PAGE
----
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« Rose-Colored Glasses and Economists | Main | Elsewhere »

October 10, 2007

Bad Health Advice

Michael Blowhard writes:

Dear Blowhards --

I wrote back here wondering what might be done about it when public-health types, docs, and other health officials hand out bad advice. After all, when bad health advice comes from trustworthy-seeming -- and especially official and scientific -- sources, it can prove anything but harmless. People develop worse health than they'd otherwise have had; some people may even die.

In The New York Times, John Tierney visits with Gary Taubes, the author whose new book about the low-fat craze set my own musings off. Tierney doesn't attempt an answer to my question, but he does a first-class job of showing both how flagrantly the public-health sector screwed up in this case, and of how that screwup came to be.

Fact of the matter #1: No reputable study has ever shown that diets high in fat cause heart disease.

Fact of the matter #2: For almost 50 years, the American health establishment touted low-fat diets as a good way to fight heart disease.

It's like watching dominos knock each other over. Basing their judgment on a single, poorly-done study from the early 1950s, the American Heart Association announced in 1960 that people at risk for heart disease should eat a low-fat diet. Time magazine featured the researcher behind the lousy study on its cover. In the 1970s, a committee led by Sen. George McGovern urged Americans to eat low-fat. By 1980, the Dept. of Agriculture had adopted the advice and incorporated it into the Food Pyramid.

Let me repeat that in a condensed version for emphasis: By 1980, the American Heart Association, Time magazine, a Senate Committee, and the U.S.D.A. were urging Americans to fight heart disease by eating a low-fat diet. Meanwhile, zero good scientific evidence supported their advice. But how were Mr. and Ms. Routine American to know that?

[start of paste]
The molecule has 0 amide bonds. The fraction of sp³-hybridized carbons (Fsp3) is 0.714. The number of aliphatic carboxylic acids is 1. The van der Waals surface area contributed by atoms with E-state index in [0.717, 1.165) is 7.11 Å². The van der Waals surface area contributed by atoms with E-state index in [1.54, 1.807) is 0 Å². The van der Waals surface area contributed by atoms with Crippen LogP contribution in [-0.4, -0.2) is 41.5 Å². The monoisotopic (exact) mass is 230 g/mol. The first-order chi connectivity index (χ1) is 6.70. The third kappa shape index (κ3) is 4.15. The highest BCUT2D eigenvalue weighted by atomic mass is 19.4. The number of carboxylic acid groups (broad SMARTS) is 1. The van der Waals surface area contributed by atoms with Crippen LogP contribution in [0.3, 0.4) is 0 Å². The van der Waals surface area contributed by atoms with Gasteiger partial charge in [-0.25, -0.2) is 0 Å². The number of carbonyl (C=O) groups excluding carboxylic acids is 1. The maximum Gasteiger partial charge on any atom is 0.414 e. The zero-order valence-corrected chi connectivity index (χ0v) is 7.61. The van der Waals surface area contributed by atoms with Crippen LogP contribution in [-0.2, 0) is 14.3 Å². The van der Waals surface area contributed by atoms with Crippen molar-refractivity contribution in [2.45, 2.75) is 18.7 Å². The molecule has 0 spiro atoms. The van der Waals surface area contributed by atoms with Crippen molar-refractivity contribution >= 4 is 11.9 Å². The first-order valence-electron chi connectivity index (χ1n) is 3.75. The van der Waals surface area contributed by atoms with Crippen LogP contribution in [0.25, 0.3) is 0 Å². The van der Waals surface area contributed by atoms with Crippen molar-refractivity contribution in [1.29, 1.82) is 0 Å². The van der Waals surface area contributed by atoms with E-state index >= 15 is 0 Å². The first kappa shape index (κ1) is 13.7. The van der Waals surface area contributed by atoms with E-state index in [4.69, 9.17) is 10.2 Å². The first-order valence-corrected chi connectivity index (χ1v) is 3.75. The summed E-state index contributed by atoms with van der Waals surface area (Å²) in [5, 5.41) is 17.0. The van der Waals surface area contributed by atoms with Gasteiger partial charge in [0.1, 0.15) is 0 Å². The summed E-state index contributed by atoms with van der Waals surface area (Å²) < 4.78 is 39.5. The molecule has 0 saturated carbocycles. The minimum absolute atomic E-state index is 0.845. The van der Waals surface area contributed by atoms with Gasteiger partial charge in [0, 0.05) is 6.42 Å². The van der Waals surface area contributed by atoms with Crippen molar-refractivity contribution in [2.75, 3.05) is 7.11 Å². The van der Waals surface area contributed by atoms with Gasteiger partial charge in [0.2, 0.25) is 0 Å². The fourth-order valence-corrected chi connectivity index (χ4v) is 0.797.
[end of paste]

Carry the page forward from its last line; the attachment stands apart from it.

And it didn't stop there. The "scientific" and public-health consensus continued to snowball. The National Institutes of Health and the American Cancer Society endorsed low-fat eating. Although the truth of the matter appears to be that fat in the diet has no significant impact on mortality whatsoever, the U.S. Surgeon General himself announced in 1988 that fat in the American diet was a health concern on a par with tobacco-smoking.

Meanwhile, millions of Mr. and Ms. Americans were abandoning fat, were gobbling down carbs like they were going out of style, and were packing on weight at a rate never before seen.

Aesthete that I am, I feel the moment may have come to remind visitors of what every good cook knows: "Fat is flavor." Our waistlines were expanding, our life-pleasure was on the decline -- and it was all for nothing.

Gary Taubes of course deserves a lot of credit for his research. And John Tierney does an excellent job of describing how this mistaken public-health consensus cascaded into something that may well have done real damage to American health.

If you're a sly, inside-the-media-beltway dog like me, you can't help but wonder how certain other Times staffers are reacting to Tierney's column. During the nutty years, after all, The Times' own health writers (for example) didn't exactly shy away from urging people to eat low-fat and high-carb.

Thanks to Dave Lull, who has steered me to some links to interviews with Gary Taubes: audio and video. Jimmy Moore interviews Taube at his low-carb blog. Here's a Frontline text interview with Taubes. A fun passage, especially for those in a mood to bash the '60s:

Taubes: Diet became a religion. The whole low-fat idea ... came out of the counterculture and Berkeley and San Francisco in the '60s, this idea that eating fatty meat, in effect, is the dietary equivalent of conspicuous consumption. There were famines going on around the world, people were starving, and here in America we were eating eggs and bacon for breakfast and huge steaks for dinner. This was just unacceptable politically, sociologically, ideologically. It merged with this idea that fat might cause heart disease, and then blossomed in the '70s.

Don't miss this Amazon review by a reader who began to take off the weight she'd gained during the low-carb years only when she started following what she wittily calls the "Julia Child Diet":

Lots of protein and green veggies, along with whole-milk cheeses and some cream and butter, but very little pasta, bread, rice or potatoes. Also, no canned or prepared foods, most of which, I've since learned, contain corn syrup or other simple sugars.